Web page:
Capturing Autumn: 6 Secrets for Photographing Fall Foliage

Fall has officially arrived, and in many locations in the northern hemisphere, the leaves have already started to turn, giving up their summer green for a glorious explosion of red, orange, yellow and gold. Photographing fall foliage is something I look forward to every year. From the season’s first color as the swamp maples turn crimson, to the bright gold of the beech leaves as peak foliage season winds down, fall is a favorite time of year for many passionate about landscape photography, especially those of us who live where the colors of autumn are quite spectacular.

Call me biased, but for the foliage photography aficionado there is no better place to be than New England when the leaves start to change. Having lived in the region my entire life, as often as I witness the brilliance of fall foliage I never get tired of it.

Here are a few of my favorite secrets for photographing fall foliage:

Fall pano overlooking Chocorua Lake

1. Plan your trip to coincide with the best color.

Early fall color on the Bellamy Reservoir

In New England, a great source for fall foliage forecasting is Yankee Magzine’s Peak Foliage Forecast. The interactive map helps you figure out when the best time to plan your fall shooting trips and the site provides suggested routes and locations for some of the best fall foliage viewing. While Yankee Magazine deals only with the New England region, a quick Web search should help you find similar information for your neck of the woods.

2. Drive the backroads.

A scenic overlook with a lot of fall foliage potential

In New Hampshire, where I live, most of the iconic locations have been photographed to death in every season, so I try to get off the beaten path and find scenic views that haven’t been quite as photographed.

The above photo is of scene I discovered recently with the help of a few good photographer friends while we were getting ready for some night photography. If you’re thinking this isn’t much of a fall foliage photo, you’re right. But about two weeks after this photo is taken, the majority of the green in this scenic view of Mount Washington will be replaced with reds and golds. You can bet I’ll be here to photograph it when that happens.

Fill your tank, pack a lunch and put some miles on your car in search of your own secret locations.

3. Subdued lighting can make colors pop.

Silver Cascade In The Autumn Mist

The soft light of a misty foggy morning can saturate the colors, really making them pop, and create a unique atmosphere in the photograph. The effect is so pleasing to me that I’d rather photograph fall foliage on a drizzly day than a bright and sunny one.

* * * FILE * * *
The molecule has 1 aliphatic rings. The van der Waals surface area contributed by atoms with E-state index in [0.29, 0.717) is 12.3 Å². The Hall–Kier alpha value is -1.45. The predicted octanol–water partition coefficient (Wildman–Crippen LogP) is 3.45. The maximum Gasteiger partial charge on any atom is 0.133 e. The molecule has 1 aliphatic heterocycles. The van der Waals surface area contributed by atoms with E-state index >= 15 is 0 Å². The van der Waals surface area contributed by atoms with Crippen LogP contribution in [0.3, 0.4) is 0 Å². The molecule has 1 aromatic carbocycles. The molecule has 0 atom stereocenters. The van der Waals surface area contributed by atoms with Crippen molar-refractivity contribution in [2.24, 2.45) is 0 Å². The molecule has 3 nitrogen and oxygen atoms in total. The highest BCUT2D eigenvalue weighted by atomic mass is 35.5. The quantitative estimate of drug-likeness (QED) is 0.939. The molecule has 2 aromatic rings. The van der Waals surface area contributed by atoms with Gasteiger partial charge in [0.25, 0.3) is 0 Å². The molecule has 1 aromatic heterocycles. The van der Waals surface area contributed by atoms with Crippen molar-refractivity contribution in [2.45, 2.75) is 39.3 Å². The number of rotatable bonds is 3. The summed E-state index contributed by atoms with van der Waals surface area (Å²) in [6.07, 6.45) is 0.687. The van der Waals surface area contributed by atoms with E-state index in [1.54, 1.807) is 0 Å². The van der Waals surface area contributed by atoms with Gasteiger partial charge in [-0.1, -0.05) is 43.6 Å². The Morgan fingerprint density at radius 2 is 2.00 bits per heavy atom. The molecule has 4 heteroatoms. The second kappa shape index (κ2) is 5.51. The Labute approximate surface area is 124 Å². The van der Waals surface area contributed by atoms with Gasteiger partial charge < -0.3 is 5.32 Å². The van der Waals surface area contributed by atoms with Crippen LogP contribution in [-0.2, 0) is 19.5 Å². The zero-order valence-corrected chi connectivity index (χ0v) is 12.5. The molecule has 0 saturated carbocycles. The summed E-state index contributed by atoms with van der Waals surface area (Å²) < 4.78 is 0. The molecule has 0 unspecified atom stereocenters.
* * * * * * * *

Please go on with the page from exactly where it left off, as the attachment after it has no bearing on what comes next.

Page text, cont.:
Another bonus of photographing fall foliage on a rainy day is that the crowds will be thinner, with only the diehards to keep you company.

4. Shoot the water.

Bright white birch and golden fall color reflected on the water.

One of my favorite ways to capture brilliant fall color is when it’s reflected on water. Set up your camera low to the water’s surface to get the best reflection. Like almost all landscape photography, the light is best when the sun is low in the sky, either early or late in the day.

Just be prepared for a lot of strange looks and questions about fish. I photographed the reflection of these birch trees over Columbus Day weekend two years ago. Reportedly the busiest tourist weekend in New Hampshire, with the White Mountains overrun with leaf peepers. Not only was no one else photographing the water, instead focusing on the brilliantly colored mountainsides, but I must have been asked if I was photographing fish at least a dozen times.

5. It’s not just about the big picture.

Autumn forest full of color

Grand scenic photographs are great, I’ve even made a few myself, but they aren’t the only way to capture the essence of fall. A small section of forest, caught when the color is at its peak, can convey the beauty of fall as easily as any wide landscape shot.

6. Use your trusty circular polarizing filter.

Cabins On The Lake

With the exception of when I’m photographing wide landscape shots, I pretty much leave my circular polarizer on the front of my lens. It’s great for reducing the reflections and glare from shiny leaves and also helps to boost the saturation of the already vibrant colors.

Bonus tip: Don’t over-saturate your photos.

Does all this talk of saturated colors have you reaching for the saturation slider in your image-editing software? One of the biggest mistakes I see in beginner fall photos is they are often over-saturated, with the colors looking almost alien.

It is very easy to go overboard when it comes to saturation, especially with the reds. You add a bit, ooh, that looks good, so you add a bit more and then more. All the while your eyes are slowly getting used to the mess you’re making of your photo.

One trick I learned when it comes to preventing too much saturation is, rather than add a little bit at a time, letting your eyes get used to it until you’ve inadvertently gone way too far, is to grab the saturation slider and give it a big push to the right. The photo looks hideous now, doesn’t it? Now take the slider and back it off a little at a time until the photo looks good.

Another tip to help prevent over-processing your photos is to simply walk away from the computer when you think you’re done with a photo. Five to ten minutes is often enough to give your eyes a break. This gives your eyes a chance to readjust, allowing you to see your photo for the masterpiece or over-saturated mess that it truly is.

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